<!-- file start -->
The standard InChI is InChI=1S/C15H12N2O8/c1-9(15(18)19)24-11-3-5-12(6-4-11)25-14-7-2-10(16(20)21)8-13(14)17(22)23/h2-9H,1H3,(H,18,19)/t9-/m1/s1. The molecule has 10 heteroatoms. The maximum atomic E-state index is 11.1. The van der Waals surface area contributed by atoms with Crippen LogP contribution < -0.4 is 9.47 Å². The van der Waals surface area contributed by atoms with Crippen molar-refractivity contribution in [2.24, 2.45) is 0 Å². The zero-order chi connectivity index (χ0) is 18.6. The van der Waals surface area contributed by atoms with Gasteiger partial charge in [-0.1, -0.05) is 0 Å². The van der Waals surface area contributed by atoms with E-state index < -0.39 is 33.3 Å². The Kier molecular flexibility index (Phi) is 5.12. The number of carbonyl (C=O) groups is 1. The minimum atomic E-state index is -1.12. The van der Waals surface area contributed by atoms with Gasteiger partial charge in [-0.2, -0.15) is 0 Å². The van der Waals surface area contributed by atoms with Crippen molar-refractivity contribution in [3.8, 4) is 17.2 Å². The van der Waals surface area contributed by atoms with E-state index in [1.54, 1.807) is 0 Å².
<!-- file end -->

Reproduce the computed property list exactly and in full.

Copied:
The standard InChI is InChI=1S/C15H12N2O8/c1-9(15(18)19)24-11-3-5-12(6-4-11)25-14-7-2-10(16(20)21)8-13(14)17(22)23/h2-9H,1H3,(H,18,19)/t9-/m1/s1. The molecule has 10 heteroatoms. The maximum atomic E-state index is 11.1. The van der Waals surface area contributed by atoms with Crippen LogP contribution < -0.4 is 9.47 Å². The van der Waals surface area contributed by atoms with Crippen molar-refractivity contribution in [2.24, 2.45) is 0 Å². The zero-order chi connectivity index (χ0) is 18.6. The van der Waals surface area contributed by atoms with Gasteiger partial charge in [-0.1, -0.05) is 0 Å². The van der Waals surface area contributed by atoms with E-state index < -0.39 is 33.3 Å². The Kier molecular flexibility index (Phi) is 5.12. The number of carbonyl (C=O) groups is 1. The minimum atomic E-state index is -1.12. The van der Waals surface area contributed by atoms with Gasteiger partial charge in [-0.2, -0.15) is 0 Å². The van der Waals surface area contributed by atoms with Crippen molar-refractivity contribution in [3.8, 4) is 17.2 Å². The van der Waals surface area contributed by atoms with E-state index in [1.54, 1.807) is 0 Å².